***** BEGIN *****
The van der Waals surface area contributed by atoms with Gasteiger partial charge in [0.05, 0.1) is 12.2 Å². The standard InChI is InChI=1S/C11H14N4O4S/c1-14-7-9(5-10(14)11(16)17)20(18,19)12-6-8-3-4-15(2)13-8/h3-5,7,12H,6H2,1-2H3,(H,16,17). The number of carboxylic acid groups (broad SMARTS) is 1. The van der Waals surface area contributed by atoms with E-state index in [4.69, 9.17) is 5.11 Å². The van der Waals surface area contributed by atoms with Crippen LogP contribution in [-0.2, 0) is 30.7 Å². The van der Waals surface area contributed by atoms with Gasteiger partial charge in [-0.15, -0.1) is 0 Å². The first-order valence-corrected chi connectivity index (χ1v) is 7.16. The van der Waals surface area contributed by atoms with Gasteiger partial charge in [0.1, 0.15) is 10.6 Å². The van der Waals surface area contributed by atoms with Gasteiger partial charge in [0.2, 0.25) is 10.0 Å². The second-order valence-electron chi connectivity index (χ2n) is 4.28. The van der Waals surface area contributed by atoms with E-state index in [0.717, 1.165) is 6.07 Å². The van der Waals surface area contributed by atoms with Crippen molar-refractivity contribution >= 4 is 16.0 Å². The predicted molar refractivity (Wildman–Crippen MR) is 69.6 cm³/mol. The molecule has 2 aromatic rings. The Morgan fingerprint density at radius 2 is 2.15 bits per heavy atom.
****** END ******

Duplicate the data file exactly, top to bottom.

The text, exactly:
The van der Waals surface area contributed by atoms with Gasteiger partial charge in [0.05, 0.1) is 12.2 Å². The standard InChI is InChI=1S/C11H14N4O4S/c1-14-7-9(5-10(14)11(16)17)20(18,19)12-6-8-3-4-15(2)13-8/h3-5,7,12H,6H2,1-2H3,(H,16,17). The number of carboxylic acid groups (broad SMARTS) is 1. The van der Waals surface area contributed by atoms with E-state index in [4.69, 9.17) is 5.11 Å². The van der Waals surface area contributed by atoms with Crippen LogP contribution in [-0.2, 0) is 30.7 Å². The van der Waals surface area contributed by atoms with Gasteiger partial charge in [-0.15, -0.1) is 0 Å². The first-order valence-corrected chi connectivity index (χ1v) is 7.16. The van der Waals surface area contributed by atoms with Gasteiger partial charge in [0.1, 0.15) is 10.6 Å². The van der Waals surface area contributed by atoms with Gasteiger partial charge in [0.2, 0.25) is 10.0 Å². The second-order valence-electron chi connectivity index (χ2n) is 4.28. The van der Waals surface area contributed by atoms with E-state index in [0.717, 1.165) is 6.07 Å². The van der Waals surface area contributed by atoms with Crippen molar-refractivity contribution >= 4 is 16.0 Å². The predicted molar refractivity (Wildman–Crippen MR) is 69.6 cm³/mol. The molecule has 2 aromatic rings. The Morgan fingerprint density at radius 2 is 2.15 bits per heavy atom.